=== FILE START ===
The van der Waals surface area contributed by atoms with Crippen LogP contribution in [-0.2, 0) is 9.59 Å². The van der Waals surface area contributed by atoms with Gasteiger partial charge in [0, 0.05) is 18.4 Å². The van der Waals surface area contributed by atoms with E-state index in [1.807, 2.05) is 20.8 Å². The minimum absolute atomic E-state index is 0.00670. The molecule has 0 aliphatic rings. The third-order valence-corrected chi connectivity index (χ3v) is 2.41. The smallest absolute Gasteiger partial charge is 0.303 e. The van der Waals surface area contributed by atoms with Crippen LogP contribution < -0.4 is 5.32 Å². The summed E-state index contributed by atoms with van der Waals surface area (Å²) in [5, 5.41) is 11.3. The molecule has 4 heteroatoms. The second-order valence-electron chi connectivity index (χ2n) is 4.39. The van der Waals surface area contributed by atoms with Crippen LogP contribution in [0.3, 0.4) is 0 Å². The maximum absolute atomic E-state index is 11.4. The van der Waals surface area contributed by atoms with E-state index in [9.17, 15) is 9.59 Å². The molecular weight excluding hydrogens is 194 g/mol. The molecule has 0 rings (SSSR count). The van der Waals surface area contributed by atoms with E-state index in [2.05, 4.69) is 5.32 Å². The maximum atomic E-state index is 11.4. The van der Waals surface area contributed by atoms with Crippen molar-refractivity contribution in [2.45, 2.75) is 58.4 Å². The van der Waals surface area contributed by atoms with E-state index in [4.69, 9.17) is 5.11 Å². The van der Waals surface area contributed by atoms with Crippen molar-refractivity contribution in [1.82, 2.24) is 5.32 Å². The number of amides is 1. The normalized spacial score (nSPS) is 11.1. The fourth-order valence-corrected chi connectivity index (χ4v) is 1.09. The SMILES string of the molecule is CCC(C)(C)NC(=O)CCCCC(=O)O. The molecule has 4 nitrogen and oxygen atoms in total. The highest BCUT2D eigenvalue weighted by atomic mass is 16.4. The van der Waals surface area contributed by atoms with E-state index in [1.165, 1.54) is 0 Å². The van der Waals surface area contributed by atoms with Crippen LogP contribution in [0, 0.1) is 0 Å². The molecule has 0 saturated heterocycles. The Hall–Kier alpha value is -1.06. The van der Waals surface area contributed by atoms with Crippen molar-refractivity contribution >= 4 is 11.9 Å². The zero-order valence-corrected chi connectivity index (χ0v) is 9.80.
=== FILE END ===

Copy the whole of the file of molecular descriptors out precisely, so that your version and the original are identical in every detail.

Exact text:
The van der Waals surface area contributed by atoms with Crippen LogP contribution in [-0.2, 0) is 9.59 Å². The van der Waals surface area contributed by atoms with Gasteiger partial charge in [0, 0.05) is 18.4 Å². The van der Waals surface area contributed by atoms with E-state index in [1.807, 2.05) is 20.8 Å². The minimum absolute atomic E-state index is 0.00670. The molecule has 0 aliphatic rings. The third-order valence-corrected chi connectivity index (χ3v) is 2.41. The smallest absolute Gasteiger partial charge is 0.303 e. The van der Waals surface area contributed by atoms with Crippen LogP contribution < -0.4 is 5.32 Å². The summed E-state index contributed by atoms with van der Waals surface area (Å²) in [5, 5.41) is 11.3. The molecule has 4 heteroatoms. The second-order valence-electron chi connectivity index (χ2n) is 4.39. The van der Waals surface area contributed by atoms with Crippen LogP contribution in [0.3, 0.4) is 0 Å². The maximum absolute atomic E-state index is 11.4. The van der Waals surface area contributed by atoms with E-state index in [9.17, 15) is 9.59 Å². The molecular weight excluding hydrogens is 194 g/mol. The molecule has 0 rings (SSSR count). The van der Waals surface area contributed by atoms with E-state index in [2.05, 4.69) is 5.32 Å². The maximum atomic E-state index is 11.4. The van der Waals surface area contributed by atoms with Crippen molar-refractivity contribution in [2.45, 2.75) is 58.4 Å². The van der Waals surface area contributed by atoms with E-state index in [4.69, 9.17) is 5.11 Å². The van der Waals surface area contributed by atoms with Crippen molar-refractivity contribution in [1.82, 2.24) is 5.32 Å². The number of amides is 1. The normalized spacial score (nSPS) is 11.1. The fourth-order valence-corrected chi connectivity index (χ4v) is 1.09. The SMILES string of the molecule is CCC(C)(C)NC(=O)CCCCC(=O)O. The molecule has 4 nitrogen and oxygen atoms in total. The highest BCUT2D eigenvalue weighted by atomic mass is 16.4. The van der Waals surface area contributed by atoms with E-state index in [1.165, 1.54) is 0 Å². The van der Waals surface area contributed by atoms with Crippen LogP contribution in [0, 0.1) is 0 Å². The molecule has 0 saturated heterocycles. The Hall–Kier alpha value is -1.06. The van der Waals surface area contributed by atoms with Crippen molar-refractivity contribution >= 4 is 11.9 Å². The zero-order valence-corrected chi connectivity index (χ0v) is 9.80.